In the Cockpit with Legendary Hollywood Stunt Pilot Corkey Fornof
Fornof and Air Shows
Fornof has been solidifying his nerves for years through aviation. After growing up watching his dad fly air shows, he eventually took the reins and joined the act. Hammonds recalled Fornof’s early years on the circuit.
“His dad was a close friend of mine,” Hammonds said. “We used to do some air shows together. I flew their P-51 fighter and Bill would fly the Bearcat. Then (Corkey), a time or two, would sit in the back seat. The P-51 had a little jump seat in the back where you could carry a passenger so he got kind of used to flying that P-51, which he later checked out in.”
Then, in 1971, before and estimated 75,000 people in Quonset Point, Rhode Island, the 25-year-old Fornof witnessed firsthand, the unforgiving nature of aviation and the dangers of air show flying. Bill Fornof’s Bearcat came apart and crashed, killing him.
“They were doing an air show, Corkey and Bill together, and I think the left wing came off of Bill’s airplane in some real turbulent air,” Hammonds said.
Theirs was the second to last act of the day and grounded the Blue Angels, slated to cap the show. The Navy demonstration team did, however, fly the following day, honoring the elder Fornof who had a monumental career as a military pilot himself.
Corkey continued to fly and remains a prominent figure in the industry.
“He’s very well-known around the air show circuit,” Hammonds said, “even more so in the past than now, because they did the air shows with the Blue Angels and the Thunderbirds and all these different people over the years. He’s well-known and he’s well-liked.”
He developed his air show skills alongside some of the finest names in aviation.
“He flew with two of the world’s best pilots,” Pevey said, “in his dad Bill and Bob Hoover. To have two guys like that teaching you to fly, you better be pretty darn good.”
Although Fornof is a refined pilot, comfortable flying at minimums and beyond, he said air shows aren’t ideal for pushing all the limits.
“You don’t try to go as close to the ground as you can during an air show,” he said. “You play the terrain but when you fly an air show, you want everybody to be able to see it. While I’m low, I still want everybody to see the show.”
For the better part of the past 5 years, Fornof has been touring air shows, demonstrating the LoPresti Fury. Roy LoPresti, father of Kurt LoPresti, was a friend of Fornof’s and a world-renown engineer and test pilot.
“They have a very successful company for modifications and aftermarket cowlings and things,” Fornof said.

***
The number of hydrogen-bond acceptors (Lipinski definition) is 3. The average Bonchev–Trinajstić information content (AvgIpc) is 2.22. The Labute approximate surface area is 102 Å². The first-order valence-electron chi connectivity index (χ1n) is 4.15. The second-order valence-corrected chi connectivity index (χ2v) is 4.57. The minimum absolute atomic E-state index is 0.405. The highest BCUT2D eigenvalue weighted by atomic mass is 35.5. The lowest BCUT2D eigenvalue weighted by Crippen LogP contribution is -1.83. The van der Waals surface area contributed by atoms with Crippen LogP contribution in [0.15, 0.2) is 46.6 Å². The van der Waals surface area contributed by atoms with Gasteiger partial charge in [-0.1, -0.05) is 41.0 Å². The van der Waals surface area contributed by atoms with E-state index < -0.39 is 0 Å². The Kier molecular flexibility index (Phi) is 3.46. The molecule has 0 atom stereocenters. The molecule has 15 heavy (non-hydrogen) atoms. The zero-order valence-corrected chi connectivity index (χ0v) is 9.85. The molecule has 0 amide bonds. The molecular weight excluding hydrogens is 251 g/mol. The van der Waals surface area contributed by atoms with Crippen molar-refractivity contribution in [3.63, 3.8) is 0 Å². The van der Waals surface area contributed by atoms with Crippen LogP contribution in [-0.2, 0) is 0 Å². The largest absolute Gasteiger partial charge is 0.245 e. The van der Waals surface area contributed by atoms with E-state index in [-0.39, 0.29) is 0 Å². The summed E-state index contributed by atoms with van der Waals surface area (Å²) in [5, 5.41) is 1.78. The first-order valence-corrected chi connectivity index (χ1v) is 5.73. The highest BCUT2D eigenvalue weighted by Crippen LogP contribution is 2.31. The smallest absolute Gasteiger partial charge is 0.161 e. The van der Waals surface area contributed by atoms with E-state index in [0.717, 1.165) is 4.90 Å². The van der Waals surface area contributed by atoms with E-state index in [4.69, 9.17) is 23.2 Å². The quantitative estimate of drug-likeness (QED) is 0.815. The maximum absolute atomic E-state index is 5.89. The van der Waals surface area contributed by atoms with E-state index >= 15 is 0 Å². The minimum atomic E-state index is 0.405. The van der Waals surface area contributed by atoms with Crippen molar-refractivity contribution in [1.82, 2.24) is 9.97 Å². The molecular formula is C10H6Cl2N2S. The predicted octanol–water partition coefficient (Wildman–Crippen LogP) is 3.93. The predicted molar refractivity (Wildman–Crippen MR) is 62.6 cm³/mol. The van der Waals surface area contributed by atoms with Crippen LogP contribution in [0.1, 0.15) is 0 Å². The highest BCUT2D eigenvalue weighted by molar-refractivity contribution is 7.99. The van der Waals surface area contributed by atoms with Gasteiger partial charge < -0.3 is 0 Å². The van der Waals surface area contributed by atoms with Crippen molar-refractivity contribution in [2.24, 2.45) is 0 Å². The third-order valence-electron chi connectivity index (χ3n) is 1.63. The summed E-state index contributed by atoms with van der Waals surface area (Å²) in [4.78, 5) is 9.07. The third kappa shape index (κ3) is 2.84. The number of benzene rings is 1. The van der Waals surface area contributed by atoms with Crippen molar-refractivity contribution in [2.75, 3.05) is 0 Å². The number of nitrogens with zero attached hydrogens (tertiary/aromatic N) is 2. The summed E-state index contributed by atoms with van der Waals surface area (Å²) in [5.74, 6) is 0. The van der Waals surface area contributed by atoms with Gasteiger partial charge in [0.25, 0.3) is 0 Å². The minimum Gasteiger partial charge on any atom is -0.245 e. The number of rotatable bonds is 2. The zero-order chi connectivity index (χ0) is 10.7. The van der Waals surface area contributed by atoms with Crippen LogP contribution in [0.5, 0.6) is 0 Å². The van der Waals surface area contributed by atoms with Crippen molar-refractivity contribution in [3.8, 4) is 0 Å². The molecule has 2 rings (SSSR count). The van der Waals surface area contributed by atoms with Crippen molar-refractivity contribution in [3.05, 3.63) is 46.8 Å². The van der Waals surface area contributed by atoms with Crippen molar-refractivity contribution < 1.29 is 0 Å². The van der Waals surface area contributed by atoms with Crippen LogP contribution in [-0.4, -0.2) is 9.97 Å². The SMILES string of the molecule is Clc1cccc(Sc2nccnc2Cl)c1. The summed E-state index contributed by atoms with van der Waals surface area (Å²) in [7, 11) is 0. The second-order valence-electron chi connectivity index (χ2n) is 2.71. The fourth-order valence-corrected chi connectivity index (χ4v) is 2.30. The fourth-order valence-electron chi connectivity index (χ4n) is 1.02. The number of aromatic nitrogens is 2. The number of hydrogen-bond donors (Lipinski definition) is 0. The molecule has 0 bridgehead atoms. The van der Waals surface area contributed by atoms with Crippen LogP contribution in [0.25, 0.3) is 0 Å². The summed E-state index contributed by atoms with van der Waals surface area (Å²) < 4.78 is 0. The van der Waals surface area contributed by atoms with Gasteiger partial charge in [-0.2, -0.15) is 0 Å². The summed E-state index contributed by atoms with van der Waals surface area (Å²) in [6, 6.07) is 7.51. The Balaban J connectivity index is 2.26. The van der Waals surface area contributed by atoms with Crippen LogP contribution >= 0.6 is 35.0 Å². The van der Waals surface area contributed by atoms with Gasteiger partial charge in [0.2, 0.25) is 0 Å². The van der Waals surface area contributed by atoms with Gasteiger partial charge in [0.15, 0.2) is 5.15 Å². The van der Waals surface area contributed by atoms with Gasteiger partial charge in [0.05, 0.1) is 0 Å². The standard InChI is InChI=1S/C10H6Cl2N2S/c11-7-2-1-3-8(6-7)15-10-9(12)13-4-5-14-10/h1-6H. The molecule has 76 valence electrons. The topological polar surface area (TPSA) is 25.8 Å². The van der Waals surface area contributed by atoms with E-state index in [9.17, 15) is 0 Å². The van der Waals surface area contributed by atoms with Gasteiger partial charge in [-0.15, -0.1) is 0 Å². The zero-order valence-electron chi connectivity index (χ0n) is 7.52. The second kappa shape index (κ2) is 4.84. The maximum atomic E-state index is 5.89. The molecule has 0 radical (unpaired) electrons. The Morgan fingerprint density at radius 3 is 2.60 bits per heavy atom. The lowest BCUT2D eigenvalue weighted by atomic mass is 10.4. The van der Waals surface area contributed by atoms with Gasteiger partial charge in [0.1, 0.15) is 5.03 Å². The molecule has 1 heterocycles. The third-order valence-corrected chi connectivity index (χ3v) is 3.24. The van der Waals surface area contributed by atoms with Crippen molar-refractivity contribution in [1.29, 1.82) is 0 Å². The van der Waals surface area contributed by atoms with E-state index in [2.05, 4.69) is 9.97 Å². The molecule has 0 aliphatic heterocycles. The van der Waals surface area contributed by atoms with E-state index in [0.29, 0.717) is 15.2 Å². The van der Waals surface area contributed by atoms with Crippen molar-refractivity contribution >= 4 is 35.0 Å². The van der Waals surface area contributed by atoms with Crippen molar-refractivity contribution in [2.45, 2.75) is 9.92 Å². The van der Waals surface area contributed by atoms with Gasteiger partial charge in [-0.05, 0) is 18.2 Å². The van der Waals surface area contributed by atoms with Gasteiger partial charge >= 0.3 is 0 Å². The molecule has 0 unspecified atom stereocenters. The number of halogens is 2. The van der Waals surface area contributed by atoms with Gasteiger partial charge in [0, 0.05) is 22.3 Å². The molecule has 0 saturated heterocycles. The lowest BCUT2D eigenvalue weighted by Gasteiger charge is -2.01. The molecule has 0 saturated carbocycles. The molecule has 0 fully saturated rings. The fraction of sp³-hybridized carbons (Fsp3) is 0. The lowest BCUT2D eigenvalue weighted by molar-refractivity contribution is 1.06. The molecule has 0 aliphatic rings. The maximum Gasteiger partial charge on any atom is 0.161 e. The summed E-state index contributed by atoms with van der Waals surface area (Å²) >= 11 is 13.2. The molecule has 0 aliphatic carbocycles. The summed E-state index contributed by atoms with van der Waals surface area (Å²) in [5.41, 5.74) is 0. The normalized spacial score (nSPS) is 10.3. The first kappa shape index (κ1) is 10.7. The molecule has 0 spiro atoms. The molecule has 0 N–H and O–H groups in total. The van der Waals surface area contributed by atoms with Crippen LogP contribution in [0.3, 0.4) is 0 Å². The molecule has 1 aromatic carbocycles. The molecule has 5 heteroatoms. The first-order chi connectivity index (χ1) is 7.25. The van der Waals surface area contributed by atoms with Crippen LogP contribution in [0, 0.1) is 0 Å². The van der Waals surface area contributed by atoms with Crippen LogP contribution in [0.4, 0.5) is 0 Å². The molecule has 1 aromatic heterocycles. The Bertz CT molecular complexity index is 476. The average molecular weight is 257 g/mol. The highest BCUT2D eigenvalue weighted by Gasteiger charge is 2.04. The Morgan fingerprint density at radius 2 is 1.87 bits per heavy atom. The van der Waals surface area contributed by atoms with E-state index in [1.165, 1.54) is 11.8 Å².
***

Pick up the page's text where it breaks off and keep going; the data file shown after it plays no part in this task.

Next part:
About five years ago, Fornof received a call from Kurt LoPresti.
“We’ve got the Fury and we’d like to know what it would cost us for you to step back from the movie business a little bit and demonstrate this airplane for us?” LoPresti said.
They flew Fornof to Florida to fly the airplane.
“They checked me out,” he said. “I was along Vero Beach, playing with the airplane, and I started flying my old Mustang routine. I started laughing. I was literally laughing I was having so much fun with this airplane. It just did everything. The only way I can describe it, it’s like the first time you were ever on a date in the backseat of a car and you got a good kiss. It was like, ‘Wow, is this real? I can do this again?’”
“So I came back and sat down and we kind of hashed out a deal. Kurt LoPresti is the president of the company and a gentleman named RJ Siegel is the CEO. He wrote a number on a piece of paper and slid it across the conference room table, and I turned it and looked at it and I said, ‘Wow, OK, but you’re going to have to give me 2 weeks to raise the money.’ He said, ‘No, no, we’ll pay you.’ So we worked out a deal. Part of it was the airplane stayed with me and they paid all the expenses. I got press for it and would demonstrate it.”
Fornof said the Fury has everything a pilot could want.
“Roy took that sweet combination of, in my talks with lots of pilots, what every pilot wants,” he said. “He’s got an airplane that’s fantastic for flying cross-country. It halls all the luggage you could want. You could put two big people in there, you could put all the bags and fill all the tanks and you’ve still got about 100 pounds to gross weight. You burn less than 10 gallons an hour and you go 200 miles an hour. It flies like a Mustang. The controls are just so nice and easy. What more could a pilot want? The modern avionics, and it’s got all that. I mean, I’ve got three GPS’s. If I ever get lost, just shoot me. I’ve got a glass panel there that does everything.”
Fornof said his schedule is loose this year because the Fury is being updated and repainted. He did, however, make Oshkosh and will fly some events this fall for certain, including the CAF show in Midland, Texas at Midland International Airport, October 8-9.
“There are shows in Lafayette, La. in late October, Sebastian and Stewart, Fla. in November,” he said. There are several others but we won’t confirm them till I know the Fury will be available.”
To read more about Fornof’s accomplishments and see additional photos of his work, visit his website at www.corkeyfornof.com.